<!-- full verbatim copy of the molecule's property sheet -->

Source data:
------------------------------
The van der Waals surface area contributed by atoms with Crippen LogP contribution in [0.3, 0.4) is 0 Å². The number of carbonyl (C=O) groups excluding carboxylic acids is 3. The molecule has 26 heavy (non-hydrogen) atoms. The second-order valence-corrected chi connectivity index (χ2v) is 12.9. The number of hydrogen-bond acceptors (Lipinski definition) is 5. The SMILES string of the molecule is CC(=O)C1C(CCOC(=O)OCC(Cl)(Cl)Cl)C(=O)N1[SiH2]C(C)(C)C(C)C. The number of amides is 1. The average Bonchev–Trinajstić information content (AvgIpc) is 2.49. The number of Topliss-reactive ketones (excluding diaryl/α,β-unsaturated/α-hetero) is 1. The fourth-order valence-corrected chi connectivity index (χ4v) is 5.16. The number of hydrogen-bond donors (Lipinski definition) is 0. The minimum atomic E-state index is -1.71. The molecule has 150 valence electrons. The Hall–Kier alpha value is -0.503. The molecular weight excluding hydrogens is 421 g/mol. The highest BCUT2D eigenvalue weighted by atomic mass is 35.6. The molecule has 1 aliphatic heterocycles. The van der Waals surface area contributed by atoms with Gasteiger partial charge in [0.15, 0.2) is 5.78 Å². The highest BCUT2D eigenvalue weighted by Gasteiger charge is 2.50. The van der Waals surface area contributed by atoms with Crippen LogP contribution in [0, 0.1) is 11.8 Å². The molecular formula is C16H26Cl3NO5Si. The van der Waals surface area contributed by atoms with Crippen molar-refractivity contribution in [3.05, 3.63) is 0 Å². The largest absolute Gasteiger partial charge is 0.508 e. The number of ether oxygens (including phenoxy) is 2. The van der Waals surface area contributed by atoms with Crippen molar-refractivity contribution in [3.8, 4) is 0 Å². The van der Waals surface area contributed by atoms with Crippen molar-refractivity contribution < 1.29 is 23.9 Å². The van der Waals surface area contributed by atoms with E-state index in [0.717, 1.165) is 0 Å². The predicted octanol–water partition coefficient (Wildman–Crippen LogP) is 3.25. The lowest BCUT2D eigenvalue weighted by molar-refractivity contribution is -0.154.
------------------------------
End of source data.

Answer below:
The van der Waals surface area contributed by atoms with Crippen LogP contribution in [0.3, 0.4) is 0 Å². The number of carbonyl (C=O) groups excluding carboxylic acids is 3. The molecule has 26 heavy (non-hydrogen) atoms. The second-order valence-corrected chi connectivity index (χ2v) is 12.9. The number of hydrogen-bond acceptors (Lipinski definition) is 5. The SMILES string of the molecule is CC(=O)C1C(CCOC(=O)OCC(Cl)(Cl)Cl)C(=O)N1[SiH2]C(C)(C)C(C)C. The number of amides is 1. The average Bonchev–Trinajstić information content (AvgIpc) is 2.49. The number of Topliss-reactive ketones (excluding diaryl/α,β-unsaturated/α-hetero) is 1. The fourth-order valence-corrected chi connectivity index (χ4v) is 5.16. The number of hydrogen-bond donors (Lipinski definition) is 0. The minimum atomic E-state index is -1.71. The molecule has 150 valence electrons. The Hall–Kier alpha value is -0.503. The molecular weight excluding hydrogens is 421 g/mol. The highest BCUT2D eigenvalue weighted by atomic mass is 35.6. The molecule has 1 aliphatic heterocycles. The van der Waals surface area contributed by atoms with Gasteiger partial charge in [0.15, 0.2) is 5.78 Å². The highest BCUT2D eigenvalue weighted by Gasteiger charge is 2.50. The van der Waals surface area contributed by atoms with Crippen LogP contribution in [0, 0.1) is 11.8 Å². The molecular formula is C16H26Cl3NO5Si. The van der Waals surface area contributed by atoms with Crippen molar-refractivity contribution in [3.05, 3.63) is 0 Å². The largest absolute Gasteiger partial charge is 0.508 e. The number of ether oxygens (including phenoxy) is 2. The van der Waals surface area contributed by atoms with Crippen molar-refractivity contribution in [3.8, 4) is 0 Å². The van der Waals surface area contributed by atoms with Crippen molar-refractivity contribution < 1.29 is 23.9 Å². The van der Waals surface area contributed by atoms with E-state index in [0.717, 1.165) is 0 Å². The predicted octanol–water partition coefficient (Wildman–Crippen LogP) is 3.25. The lowest BCUT2D eigenvalue weighted by molar-refractivity contribution is -0.154.